With a little glimpse into the investment thought process for Kofkin Bond’s client’s investment portfolios. Tony enlightens about previous tech companies and how it is not all about finding the next Amazon but ensuring the safeguard through the diversification in the investment portfolios.
Dementia: How to future-proof your finances
As life expectancies increase, dementia will become an ever-more important issue. The good news is that it is normally a condition that progresses slowly, thus giving families plenty of time to prepare for it. Don’t fall for the myth that your spouse or next of kin can make financial decisions on your behalf in the absence of an enduring power of attorney. Don’t fall for the myth that your spouse or next of kin can make financial decisions on your behalf in the absence of an enduring power of attorney. The bad news is that there is no current cure and that many people move to avoidance, instead of preparation, and thereby leave themselves at risk of huge financial problems down the track. It is critically important to have an enduring power of attorney (EPA) in place long before it appears to be needed. The person giving the EPA must have the capacity to do so.
Kofkin Bond & Co. is an Australian, diversified wealth and asset management company. With over 40 years of combined experience, we work with individuals, families, businesses, and institutions – to deliver services and solutions that help build, preserve and manage wealth.
A position has opened for someone who wants to be part of a company culture that is always abreast of the industry’s evolution and changes and embraces technology for better delivery of advice and services.
No-one in their right mind would invest purely in a single asset class. Most people are invested in what is called a “balanced” portfolio that contains 60-70% of their assets in equities.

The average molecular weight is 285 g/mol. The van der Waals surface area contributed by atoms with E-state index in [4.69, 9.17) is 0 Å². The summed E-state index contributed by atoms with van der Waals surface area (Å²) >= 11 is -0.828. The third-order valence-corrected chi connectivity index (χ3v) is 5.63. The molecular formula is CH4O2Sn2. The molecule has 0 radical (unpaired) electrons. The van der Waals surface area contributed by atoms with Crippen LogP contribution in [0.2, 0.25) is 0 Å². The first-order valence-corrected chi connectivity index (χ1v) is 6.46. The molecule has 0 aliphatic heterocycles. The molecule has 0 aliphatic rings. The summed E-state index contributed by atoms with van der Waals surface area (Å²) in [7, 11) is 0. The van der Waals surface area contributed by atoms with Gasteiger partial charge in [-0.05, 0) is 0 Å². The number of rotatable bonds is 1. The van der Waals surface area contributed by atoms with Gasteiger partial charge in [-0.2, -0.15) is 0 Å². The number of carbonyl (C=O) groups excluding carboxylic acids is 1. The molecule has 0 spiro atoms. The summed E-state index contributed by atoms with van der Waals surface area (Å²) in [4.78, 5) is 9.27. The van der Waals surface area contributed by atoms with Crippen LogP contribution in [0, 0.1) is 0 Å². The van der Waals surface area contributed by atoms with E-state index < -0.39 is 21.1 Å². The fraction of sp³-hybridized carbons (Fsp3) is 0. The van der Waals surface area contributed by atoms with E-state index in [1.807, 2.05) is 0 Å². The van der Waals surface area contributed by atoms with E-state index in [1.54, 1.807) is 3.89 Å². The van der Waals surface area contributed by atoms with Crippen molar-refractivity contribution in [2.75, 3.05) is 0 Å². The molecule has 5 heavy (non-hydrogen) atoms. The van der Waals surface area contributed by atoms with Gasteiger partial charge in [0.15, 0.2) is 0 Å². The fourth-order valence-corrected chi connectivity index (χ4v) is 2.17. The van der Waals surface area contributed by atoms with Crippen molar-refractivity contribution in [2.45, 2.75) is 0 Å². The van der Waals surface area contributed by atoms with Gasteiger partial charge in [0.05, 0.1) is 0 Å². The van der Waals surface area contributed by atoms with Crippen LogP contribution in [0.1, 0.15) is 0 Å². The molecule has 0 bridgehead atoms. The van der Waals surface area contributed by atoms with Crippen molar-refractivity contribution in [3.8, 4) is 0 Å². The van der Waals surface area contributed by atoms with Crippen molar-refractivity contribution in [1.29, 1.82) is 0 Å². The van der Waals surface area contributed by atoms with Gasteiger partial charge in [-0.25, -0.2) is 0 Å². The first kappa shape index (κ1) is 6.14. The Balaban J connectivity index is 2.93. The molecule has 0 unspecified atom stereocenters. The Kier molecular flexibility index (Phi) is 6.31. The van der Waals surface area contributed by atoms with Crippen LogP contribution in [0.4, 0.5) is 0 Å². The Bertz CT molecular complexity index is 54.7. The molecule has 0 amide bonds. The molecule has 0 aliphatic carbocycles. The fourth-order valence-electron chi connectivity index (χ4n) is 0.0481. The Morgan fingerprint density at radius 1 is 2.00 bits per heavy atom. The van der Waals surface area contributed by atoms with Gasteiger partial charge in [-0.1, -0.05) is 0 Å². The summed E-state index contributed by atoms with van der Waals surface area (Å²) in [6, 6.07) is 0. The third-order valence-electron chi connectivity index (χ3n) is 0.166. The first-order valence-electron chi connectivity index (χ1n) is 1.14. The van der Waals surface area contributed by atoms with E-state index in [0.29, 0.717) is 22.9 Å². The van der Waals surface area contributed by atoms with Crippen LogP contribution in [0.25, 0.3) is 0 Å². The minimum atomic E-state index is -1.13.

“Balanced” is one of those words that create a feeling of comfort and lack of danger. It’s a bit like the way “gaming” has replaced “gambling” or “climate change” took the place of “global warming”. The effect is the same no matter what you call it. The perception, however, is completely different.
So people invested in “balanced” funds should be able to assume that all their risks are equally weighted, in the way that a seesaw is balanced when two children are on either side. When one child goes up, the other child goes down and vice versa. That’s balance.
The final days are drawing near as Australia readies itself to vote.
The tax has been one of the main battlegrounds for the two major parties, with Labor’s proposed taxation policies set to make sweeping changes to franking credits, capital gains tax and negative gearing.
Here’s Kofkin Bond & Co’s guide to what the proposed changes could mean for you if Labor gets elected.
Glenn Freeman | 03 May 2019
Utilities and infrastructure companies are usually described as a “defensive” asset class because they deal in long-term contracts that help them ride out volatility – a factor that also affects their reaction to interest rate movements.
And like property trusts, utilities and infrastructure companies also have bond-like characteristics: they may not grow very quickly, but they provide a reliable income stream over the longer term.